Gustave Eiffel

World famous for his major achievement that is the Eiffel Tower, built on the occasion of the Universal Exhibition of 1889 in Paris, Gustave Eiffel is a renown engineer.
He made his first steps during the construction of the Eiffel Bridge in Bordeaux, a 500-meter long bridge that earned him a great success.
Then he built the gigantic Garabit Viaduct, the Maria Pio Bridge in Porto, Portugal, the Budapest train station, and the internal structure of Bartholdi's Statue of Liberty.
The consecration comes in 1889 when the Eiffel Tower is inaugurated. Subsequently, he is hired to build the Porte de France bridge in Grenoble, which he decorates with 68 cast iron dolphins. We presented you two exceptional original dolphins from this bridge in our last blog post "The Object of the Month" .
Today, the name of Eiffel is still internationally known and marks an era, that of great technological innovations.

Alphonse Giroux

Alphonse Giroux is a well-known Parisian brand for toys and precious objects to offer. He is "the prince's merchant", offering a range of luxury products valued by the aristocracy and the upper bourgeoisie. Around 1830, he turned to cabinetmaking, which remained his main business: writing desks, sewing tables, boxes and sewing kits made of precious wood.

Founded in 1799, the shop shines under the Restoration: Louis-Philippe purchases the present he intends to offers to the Duke of Berry’s children, a carriage of gold and crystal, decorated with emeralds and pulled by horses of nacre. At the World’s Fair of 1855, the Empress Eugénie acquires an extraordinary cabinet by Alphonse Giroux, covered with climbing plants in carved linden wood.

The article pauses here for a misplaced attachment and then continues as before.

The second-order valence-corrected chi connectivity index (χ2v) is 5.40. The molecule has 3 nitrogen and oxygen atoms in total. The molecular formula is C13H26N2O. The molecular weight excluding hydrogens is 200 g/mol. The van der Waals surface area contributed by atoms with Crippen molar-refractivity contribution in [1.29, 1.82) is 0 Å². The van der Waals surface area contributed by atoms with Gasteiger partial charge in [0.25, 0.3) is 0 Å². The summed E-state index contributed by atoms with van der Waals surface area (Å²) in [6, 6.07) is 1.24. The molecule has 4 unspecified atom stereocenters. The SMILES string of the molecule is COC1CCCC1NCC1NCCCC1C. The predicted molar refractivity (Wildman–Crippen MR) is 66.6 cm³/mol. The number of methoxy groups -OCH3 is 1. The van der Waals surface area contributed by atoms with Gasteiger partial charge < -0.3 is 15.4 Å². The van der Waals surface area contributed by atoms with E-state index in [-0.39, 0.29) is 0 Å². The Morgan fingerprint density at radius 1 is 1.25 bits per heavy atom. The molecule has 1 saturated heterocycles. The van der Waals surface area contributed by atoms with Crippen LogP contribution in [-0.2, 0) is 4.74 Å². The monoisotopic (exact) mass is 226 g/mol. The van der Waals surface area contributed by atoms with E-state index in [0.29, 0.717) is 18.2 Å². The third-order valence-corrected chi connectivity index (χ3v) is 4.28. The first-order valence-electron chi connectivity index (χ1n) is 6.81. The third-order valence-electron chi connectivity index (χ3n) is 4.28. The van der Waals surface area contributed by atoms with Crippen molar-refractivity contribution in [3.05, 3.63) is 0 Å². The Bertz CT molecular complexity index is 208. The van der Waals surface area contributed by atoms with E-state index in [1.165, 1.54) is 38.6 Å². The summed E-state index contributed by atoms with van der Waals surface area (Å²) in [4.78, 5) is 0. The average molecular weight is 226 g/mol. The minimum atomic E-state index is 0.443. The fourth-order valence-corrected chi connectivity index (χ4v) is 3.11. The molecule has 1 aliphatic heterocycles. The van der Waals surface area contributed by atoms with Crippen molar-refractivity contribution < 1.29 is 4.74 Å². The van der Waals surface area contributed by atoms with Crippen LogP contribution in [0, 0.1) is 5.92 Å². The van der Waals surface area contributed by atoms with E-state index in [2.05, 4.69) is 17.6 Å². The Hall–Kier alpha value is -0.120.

Not only known for its luxury furniture and accessories, Alphonse Giroux is interested in optics. He was thus the first manufacturer of kaleidoscopes in 1818 and daguerreotypes in 1839, which he also sold in his Parisian shop.

Mathurin Moreau, sculptor

A famous sculptor, Mathurin Moreau is particularly known for his statues made for the Val d'Osne Foundry , which today remain important public monuments. From their first joint exhibition at the World's Fair of 1855, they won the Gold Medal for the Fountain of Tourny, which today stands on the forecourt of the Quebec Parliament.

He thus becomes a major personality in the decorative arts, and also provides sculpted figures for the goldsmith Christofle. Author of numerous statues of cast iron and bronze, such as Oceania which adorns the forecourt of the Orsay Museum, Mathurin Moreau also left some beautiful marble statues, and many decorative statuettes for the Art Market.

Rewarded in 1855, he regularly won awards at the Annual Salon and at World's Fairs, receiving in 1897 the Medal of Honor of the Salon. Mathurin Moreau continued to sculpt in the early 20th century, and also devoted himself to his duties as mayor of the 19th arrondissement of Paris until his death in 1912.

Albert-Ernest Carrier-Belleuse

A key figure in the Second Empire, Albert-Ernest Carrier-Belleuse (1824-1887) produced important bronze, marble and terracotta statuettes. A prolific artist, he made busts of numerous personalities such as Napoleon III or Eugene Delacroix, and characteristic statues of women with mats raised in the manner of Clodion, and adorned with Renaissance costumes.

Wishing to spread the sense of Beauty in everyday life, Carrier-Belleuse is a major figure in the decorative arts, author of designs for candelabra, fireplace grarniture, porcelain vases and other objects combining art with usefulness. He collaborated with Barbedienne, Deniere, Christofle, and became art director of the Manufacture of Sèvres for which he creates original designs.

A recognized and admired artist, he is also responsible for important public commissions such as the Torchs of the Opera House in Palais Garnier and presented at the Salon large marble statues such as the famous Bacchant (1863), which adorned the garden of the Tuileries until 1984.